This is a good pre-cursor for a tile engine. Rendering a bitmap is no different than a tile engine except that each 'tile' in a bitmap is exactly 1 pixel. Tile's are just larger 'pixels' if you will when it comes down to rendering them on screen. The memory operations are nearly identical. Rendering bitmaps is 'draw pixel from memory at x,y' and rendering tiles is 'draw tile (array of pixels) from memory at x,y'. But they are both 'paint by the number'.


    In this method there are no memory write's and the memory is never changed. What is changed is where we start 'rendering from memory'. This uses a linear array with no multiplies in the loop. If you add keyboard input for ways to scroll the image, it will scroll so fast you will prob need to put a delay in the loop.
    Last edited by VirtualAce; 08-02-2006 at 02:10 AM.

  10. #10
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    Question

    I guess I should have been a little more clear about the image shifting down a row. The visual shift is not the important part. Once the image is shifted down, then I will be using an image manipulation of either erosion or dilation (separate methods already written) on the image. Then I need to shift the image back up a row in order to do a second erosion or dilation. Then I have to shift the image up another row for a third manipulation and then down 2 rows for a fourth manipulation. So should I follow with more of what itsme86 had mentioned or Bubba? And for Bubba's, is PutPixel a method that I need to write?

    Thanks for all the input.

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    Question

    Is this the right concept?

    code:

    if (count == 0) /* shift down a row on first pass */
    {
    memmove(ip.image_buffer, ip.image_buffer + ip.image_size.cx * 1, ip.image_size.cx - 1 * 1);
    ip.image_size.cy--;
    ip.y_max--;
    }

    if (count == 1) /* shift up a row on second pass */
    {
    memmove(ip.image_buffer, ip.image_buffer + ip.image_size.cx * 1, ip.image_size.cx * 1);
    ip.image_size.cy--;
    ip.y_max++;
    }

  12. #12
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    The problem with my memmove() method is that, like I said, it overwrites the last row in the direction you're shifting. This makes it impossible to get that row back when you shift the other way unless you store that row of the image somewhere else before the memmove() (or increase the image_buffer size and move the entire image instead of the whole image minus the last row).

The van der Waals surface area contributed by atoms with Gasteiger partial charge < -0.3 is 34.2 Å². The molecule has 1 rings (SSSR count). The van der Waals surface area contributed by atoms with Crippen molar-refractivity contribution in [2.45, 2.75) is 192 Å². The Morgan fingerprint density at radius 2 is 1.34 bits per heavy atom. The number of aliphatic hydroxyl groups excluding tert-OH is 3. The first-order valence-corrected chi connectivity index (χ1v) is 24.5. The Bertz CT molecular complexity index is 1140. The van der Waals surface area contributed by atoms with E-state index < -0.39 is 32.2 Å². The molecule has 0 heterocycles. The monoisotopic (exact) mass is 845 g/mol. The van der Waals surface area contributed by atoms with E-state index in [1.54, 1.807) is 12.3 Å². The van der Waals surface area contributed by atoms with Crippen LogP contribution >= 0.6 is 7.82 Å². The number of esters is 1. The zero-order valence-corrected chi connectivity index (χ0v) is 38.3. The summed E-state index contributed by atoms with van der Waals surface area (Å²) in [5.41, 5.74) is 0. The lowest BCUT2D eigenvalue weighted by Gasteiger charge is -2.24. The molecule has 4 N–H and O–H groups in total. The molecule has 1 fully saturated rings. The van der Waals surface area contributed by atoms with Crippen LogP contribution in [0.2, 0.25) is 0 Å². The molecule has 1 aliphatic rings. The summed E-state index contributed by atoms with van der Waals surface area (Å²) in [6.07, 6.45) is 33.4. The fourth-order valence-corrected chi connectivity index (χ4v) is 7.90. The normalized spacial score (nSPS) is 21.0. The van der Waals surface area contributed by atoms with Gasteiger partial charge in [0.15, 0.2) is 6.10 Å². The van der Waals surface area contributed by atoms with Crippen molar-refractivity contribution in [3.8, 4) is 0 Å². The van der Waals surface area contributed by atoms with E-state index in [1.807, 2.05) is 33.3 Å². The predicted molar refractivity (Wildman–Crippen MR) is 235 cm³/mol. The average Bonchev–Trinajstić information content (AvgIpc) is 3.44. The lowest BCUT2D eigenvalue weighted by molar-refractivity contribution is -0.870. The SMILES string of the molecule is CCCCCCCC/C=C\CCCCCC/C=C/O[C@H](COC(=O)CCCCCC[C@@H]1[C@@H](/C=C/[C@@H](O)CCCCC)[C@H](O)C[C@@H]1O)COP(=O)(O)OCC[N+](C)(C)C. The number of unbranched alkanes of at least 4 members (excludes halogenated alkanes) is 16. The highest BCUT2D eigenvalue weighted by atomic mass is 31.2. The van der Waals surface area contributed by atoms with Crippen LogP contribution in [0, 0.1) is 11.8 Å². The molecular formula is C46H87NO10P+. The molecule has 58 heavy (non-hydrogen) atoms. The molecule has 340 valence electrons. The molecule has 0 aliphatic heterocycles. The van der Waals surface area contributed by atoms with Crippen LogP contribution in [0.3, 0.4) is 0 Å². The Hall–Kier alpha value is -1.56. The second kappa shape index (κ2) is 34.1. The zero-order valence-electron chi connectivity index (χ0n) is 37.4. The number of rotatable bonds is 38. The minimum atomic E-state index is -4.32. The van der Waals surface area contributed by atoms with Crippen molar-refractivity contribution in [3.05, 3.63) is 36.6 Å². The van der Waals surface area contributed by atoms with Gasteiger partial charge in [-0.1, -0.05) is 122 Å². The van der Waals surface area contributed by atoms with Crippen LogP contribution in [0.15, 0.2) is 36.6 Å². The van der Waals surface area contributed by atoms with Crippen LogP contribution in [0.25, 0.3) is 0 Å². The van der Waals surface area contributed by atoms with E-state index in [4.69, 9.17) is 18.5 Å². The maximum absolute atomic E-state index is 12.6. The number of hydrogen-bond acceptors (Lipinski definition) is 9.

If you understand what you're doing, you're not learning anything.

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    Question

    If I use the memmove() method, how could I store that last row of the image and then "append" it back in order to reshift? Or is increasing the image_buffer size and moving the entire image the more efficient way to do it? I know that the more efficient and faster code is always the best, so that would definitely be the most helpful right now.

  14. #14
    and the hat of wrongness Salem's Avatar
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    Are you trying to scroll the image vertically, so that the bottom of the image reappears at the top of the image (like some old TV on the blink) ?

    It's just like swapping two variables - you save one bit in a temporary buffer, move the rest, then copy the temp into the space vacated.
    If you dance barefoot on the broken glass of undefined behaviour, you've got to expect the occasional cut.
    If at first you don't succeed, try writing your phone number on the exam paper.
    I support http://www.ukip.org/ as the first necessary step to a free Europe.

  15. #15
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    I would definitely go with Bubba's method. It doesn't require moving the image around in memory. It just creates a "window" that outlines the currently valid part of the image_buffer that contains the image.

    That would definitely be the fastest, but will require you to look at the window logic in other parts of the program.
    If you understand what you're doing, you're not learning anything.